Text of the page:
Tennessee Quarterback Joe Milton (No. 7). Photo by Rocky Top Insider.
Veteran quarterback Joe Milton III is set to lead the high-flying Tennessee Volunteers offense during his final season of college football coming up this fall.
While Milton did end the previous season as the Orange Bowl champion over Clemson, the rising sixth-year senior is aiming to take Tennessee to new heights back in the driver’s seat of the car.
Standing at 6-foot-5, 235 pounds, Milton doesn’t lack any of the athleticism to play quarterback at a high level in the Southeastern Conference. The question around Milton’s game, dating back to his time at Michigan and also in his limited starts at Tennessee, has been around his accuracy.
It’s not hard to see that Milton can throw the ball – practically – from one side of the field to the other. But Josh Heupel’s offense is much more elaborate than just deep shots down the field. The running game, combined with short and medium passes following quick decision-making, is often what has set up Tennessee’s deep success in the past.
Milton started the first two games of his Tennessee career in 2021 before an injury led Hendon Hooker to the starting role for the past two seasons. Milton, having just transferred to Tennessee from Michigan, had won the starting job at the beginning of the season but admits in hindsight that he hadn’t formed that deep bond with his receivers yet.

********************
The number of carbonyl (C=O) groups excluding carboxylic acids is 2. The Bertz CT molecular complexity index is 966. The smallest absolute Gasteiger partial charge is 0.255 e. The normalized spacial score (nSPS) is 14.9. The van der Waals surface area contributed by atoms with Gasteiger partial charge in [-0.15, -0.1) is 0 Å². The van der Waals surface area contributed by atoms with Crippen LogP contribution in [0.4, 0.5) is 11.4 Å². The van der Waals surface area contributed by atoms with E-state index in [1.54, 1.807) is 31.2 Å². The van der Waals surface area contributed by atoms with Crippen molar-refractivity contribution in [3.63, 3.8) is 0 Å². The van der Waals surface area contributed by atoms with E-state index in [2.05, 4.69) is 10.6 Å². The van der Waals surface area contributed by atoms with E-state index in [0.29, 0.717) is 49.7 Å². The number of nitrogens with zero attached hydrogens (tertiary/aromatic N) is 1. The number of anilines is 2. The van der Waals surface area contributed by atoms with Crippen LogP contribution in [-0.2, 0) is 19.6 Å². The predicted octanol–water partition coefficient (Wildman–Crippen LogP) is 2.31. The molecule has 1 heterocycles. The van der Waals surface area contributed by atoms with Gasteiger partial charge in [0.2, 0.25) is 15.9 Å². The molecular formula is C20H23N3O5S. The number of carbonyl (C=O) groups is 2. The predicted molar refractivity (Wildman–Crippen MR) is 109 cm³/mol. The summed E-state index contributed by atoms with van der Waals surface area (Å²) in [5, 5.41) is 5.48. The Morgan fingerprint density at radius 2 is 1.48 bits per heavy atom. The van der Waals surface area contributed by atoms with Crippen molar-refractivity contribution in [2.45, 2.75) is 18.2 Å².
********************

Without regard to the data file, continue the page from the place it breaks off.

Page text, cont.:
“Accuracy is based on how well you know your receivers, like you said,” Milton said during an interview at SEC Media Days on Thursday. “When I first got here, I didn’t know those guys and I was going through a little bit of struggles.”
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Through the rest of the 2021 season and nearly the entire 2022 season, Milton served as Tennessee’s backup. While Milton wasn’t on the field with the starters, being the backup quarterback gave him the opportunity to form relationships with several different players on the team. Milton said on Thursday that he has special handshakes with multiple guys on the team, players that are not household names by any means.
“But as I got to know those guys by being the backup, I got to understand those guys and what they wanted to do with the offense and the routes,” Milton continued on to say. “They got to understand what type of person I was and what I was looking for when I was on the field. So just being able to have fun with those guys is great.”
Milton believes that the quality relationships with the wide receivers on the team is an advantage heading into the season. And, judging by his answer to the question, it sounds like Milton’s accuracy could see improvement this season because of those formed relationships.
Milton, along with veteran wide receiver Ramel Keyton, took a New York tour this past May with activities such as marquee interviews, the Nasdaq closing bell ceremony, and more. Milton said during SEC Media Days that he and Keyton bonded greatly during that trip, which is an example of something that wasn’t happening prior to his first season as the Tennessee quarterback.
Accuracy, unfortunately, isn’t as simple as just having quality relationships with the players that are set to catch the passes down the field. There’s obviously a great deal of skill, IQ, awareness, talent, and presence that goes into being an accurate quarterback. Regardless, though, the relationship factor is a big one and one that wasn’t entirely present for Milton’s first swing at the Tennessee starting position.
The Tennessee senior quarterback is looking to make the most out of his final season in Knoxville after building solid relationships over the past two years.